If you need a new furnace, that’s a costly home upgrade. However, it is sometimes a necessary one. If you live somewhere that gets cold in the winter, having a working furnace becomes crucial.
You can look into furnace installation, Weiser, ID residents, and several reputable companies can do it for you. You might wonder what the installation steps are if you get a new furnace for your home. We’ll run through those right now so you will have some idea of what the HVAC company you hire will be doing for you.
Check the Airflow
Once the old furnace has been removed, the HVAC company will check the airflow as they prepare to install the new one. That involves adjusting the electrical wiring, the flue lining, and the plenum. Doing all of these things is necessary so that all of the components function correctly once you turn your new furnace on for the first time.
Installing the Transition
Installing the transition will usually come after the airflow check. This means that the HVAC company workers are making sure there’s a direct path from the plenum into your ductwork.
This transition is in place to make sure that there’s no excess air leakage when you turn the furnace on, and it starts blowing heated air through the ductwork to get to the various rooms in your house.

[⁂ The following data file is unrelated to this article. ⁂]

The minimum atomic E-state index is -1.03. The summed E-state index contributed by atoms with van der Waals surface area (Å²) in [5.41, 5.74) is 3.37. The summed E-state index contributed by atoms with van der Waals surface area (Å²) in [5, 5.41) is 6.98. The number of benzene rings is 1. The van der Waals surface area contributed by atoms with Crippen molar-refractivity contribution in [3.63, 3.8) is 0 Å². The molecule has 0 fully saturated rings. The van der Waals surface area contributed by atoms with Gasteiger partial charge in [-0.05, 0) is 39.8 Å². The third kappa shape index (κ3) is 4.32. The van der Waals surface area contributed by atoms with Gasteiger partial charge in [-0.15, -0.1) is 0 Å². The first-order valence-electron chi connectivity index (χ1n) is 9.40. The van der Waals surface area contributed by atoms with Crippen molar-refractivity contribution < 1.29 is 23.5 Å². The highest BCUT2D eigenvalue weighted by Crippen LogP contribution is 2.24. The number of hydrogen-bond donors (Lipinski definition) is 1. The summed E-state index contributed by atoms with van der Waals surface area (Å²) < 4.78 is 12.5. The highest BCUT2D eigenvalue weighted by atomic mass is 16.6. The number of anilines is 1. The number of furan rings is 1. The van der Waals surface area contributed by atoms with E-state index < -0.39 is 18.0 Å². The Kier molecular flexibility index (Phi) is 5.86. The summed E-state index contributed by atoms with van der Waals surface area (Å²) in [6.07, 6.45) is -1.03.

Adjusting the Unit
Once the airflow has been checked and the transition has been installed to make sure no warm air is escaping from the ductwork, the next step is to adjust the new unit to make sure that it is level and plumb. There should also be something installed underneath the new furnace so that it is not sitting directly on the floor.
This might be a rubber pad, but there are other options as well. The metal furnace components should not be sitting directly on the ground. The metal of the furnace sitting on the ground will suck the moisture out of it. That will cause the metal to rust, and you don’t want that.
The Sealing and Reconnecting Process
Once the HVAC company employees have the furnace in place, they will go through the painstaking process of reconnecting all the lines to it and sealing the various elements requiring that. They will probably use a caulking gun they have loaded with a special HVAC caulk. It is made to withstand the pressure that a furnace creates.
Testing the Unit
Testing the unit comes last. You might also sometimes hear HVAC workers refer to this step as commissioning the unit. This process can take quite a while since several elements are being tested during this step.
The HVAC workers will test elements like the unit’s static pressure and the CFM, meaning cubic feet per minute of airflow. They will also test what temperature rise rates you’re getting at different stages of furnace power.
Once all that is done, you should be able to enjoy your new furnace for years to come.